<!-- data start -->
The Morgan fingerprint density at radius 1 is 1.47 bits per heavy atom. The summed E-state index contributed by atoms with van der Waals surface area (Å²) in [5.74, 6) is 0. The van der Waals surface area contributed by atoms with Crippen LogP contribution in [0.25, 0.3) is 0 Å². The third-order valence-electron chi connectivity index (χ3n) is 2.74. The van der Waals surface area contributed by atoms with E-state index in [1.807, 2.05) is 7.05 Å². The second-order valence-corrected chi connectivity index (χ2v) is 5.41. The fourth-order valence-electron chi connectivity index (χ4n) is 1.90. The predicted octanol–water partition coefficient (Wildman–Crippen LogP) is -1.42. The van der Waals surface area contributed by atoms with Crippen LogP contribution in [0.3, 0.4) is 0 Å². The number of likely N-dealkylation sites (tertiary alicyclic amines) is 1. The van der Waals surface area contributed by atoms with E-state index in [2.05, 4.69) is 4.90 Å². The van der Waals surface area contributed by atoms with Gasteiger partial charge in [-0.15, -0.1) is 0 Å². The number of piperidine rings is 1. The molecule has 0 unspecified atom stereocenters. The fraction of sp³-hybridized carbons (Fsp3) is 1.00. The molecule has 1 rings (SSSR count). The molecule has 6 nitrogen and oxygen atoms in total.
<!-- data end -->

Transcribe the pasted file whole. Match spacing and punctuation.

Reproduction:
The Morgan fingerprint density at radius 1 is 1.47 bits per heavy atom. The summed E-state index contributed by atoms with van der Waals surface area (Å²) in [5.74, 6) is 0. The van der Waals surface area contributed by atoms with Crippen LogP contribution in [0.25, 0.3) is 0 Å². The third-order valence-electron chi connectivity index (χ3n) is 2.74. The van der Waals surface area contributed by atoms with E-state index in [1.807, 2.05) is 7.05 Å². The second-order valence-corrected chi connectivity index (χ2v) is 5.41. The fourth-order valence-electron chi connectivity index (χ4n) is 1.90. The predicted octanol–water partition coefficient (Wildman–Crippen LogP) is -1.42. The van der Waals surface area contributed by atoms with Crippen LogP contribution in [0.3, 0.4) is 0 Å². The number of likely N-dealkylation sites (tertiary alicyclic amines) is 1. The van der Waals surface area contributed by atoms with E-state index in [2.05, 4.69) is 4.90 Å². The van der Waals surface area contributed by atoms with Gasteiger partial charge in [-0.15, -0.1) is 0 Å². The number of piperidine rings is 1. The molecule has 0 unspecified atom stereocenters. The fraction of sp³-hybridized carbons (Fsp3) is 1.00. The molecule has 1 rings (SSSR count). The molecule has 6 nitrogen and oxygen atoms in total.